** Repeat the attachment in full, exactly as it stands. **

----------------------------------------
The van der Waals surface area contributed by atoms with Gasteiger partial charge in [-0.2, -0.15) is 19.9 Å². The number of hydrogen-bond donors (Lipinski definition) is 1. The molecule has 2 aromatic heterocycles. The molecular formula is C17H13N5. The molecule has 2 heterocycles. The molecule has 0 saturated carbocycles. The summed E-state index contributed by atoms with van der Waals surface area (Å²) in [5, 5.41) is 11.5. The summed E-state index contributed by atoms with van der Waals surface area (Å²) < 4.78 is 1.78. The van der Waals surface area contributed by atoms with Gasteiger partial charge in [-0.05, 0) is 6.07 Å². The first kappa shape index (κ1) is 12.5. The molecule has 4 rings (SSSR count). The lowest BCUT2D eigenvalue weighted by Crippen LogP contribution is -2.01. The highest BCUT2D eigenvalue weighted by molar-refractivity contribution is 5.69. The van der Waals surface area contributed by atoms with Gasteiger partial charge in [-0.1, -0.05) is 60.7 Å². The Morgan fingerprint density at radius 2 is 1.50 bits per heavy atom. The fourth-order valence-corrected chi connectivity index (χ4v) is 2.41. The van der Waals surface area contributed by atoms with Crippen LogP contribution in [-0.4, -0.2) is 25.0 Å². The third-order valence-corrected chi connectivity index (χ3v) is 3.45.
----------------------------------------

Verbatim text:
The van der Waals surface area contributed by atoms with Gasteiger partial charge in [-0.2, -0.15) is 19.9 Å². The number of hydrogen-bond donors (Lipinski definition) is 1. The molecule has 2 aromatic heterocycles. The molecular formula is C17H13N5. The molecule has 2 heterocycles. The molecule has 0 saturated carbocycles. The summed E-state index contributed by atoms with van der Waals surface area (Å²) in [5, 5.41) is 11.5. The summed E-state index contributed by atoms with van der Waals surface area (Å²) < 4.78 is 1.78. The van der Waals surface area contributed by atoms with Gasteiger partial charge in [-0.05, 0) is 6.07 Å². The first kappa shape index (κ1) is 12.5. The molecule has 4 rings (SSSR count). The lowest BCUT2D eigenvalue weighted by Crippen LogP contribution is -2.01. The highest BCUT2D eigenvalue weighted by molar-refractivity contribution is 5.69. The van der Waals surface area contributed by atoms with Gasteiger partial charge in [-0.1, -0.05) is 60.7 Å². The Morgan fingerprint density at radius 2 is 1.50 bits per heavy atom. The fourth-order valence-corrected chi connectivity index (χ4v) is 2.41. The van der Waals surface area contributed by atoms with Crippen LogP contribution in [-0.4, -0.2) is 25.0 Å². The third-order valence-corrected chi connectivity index (χ3v) is 3.45.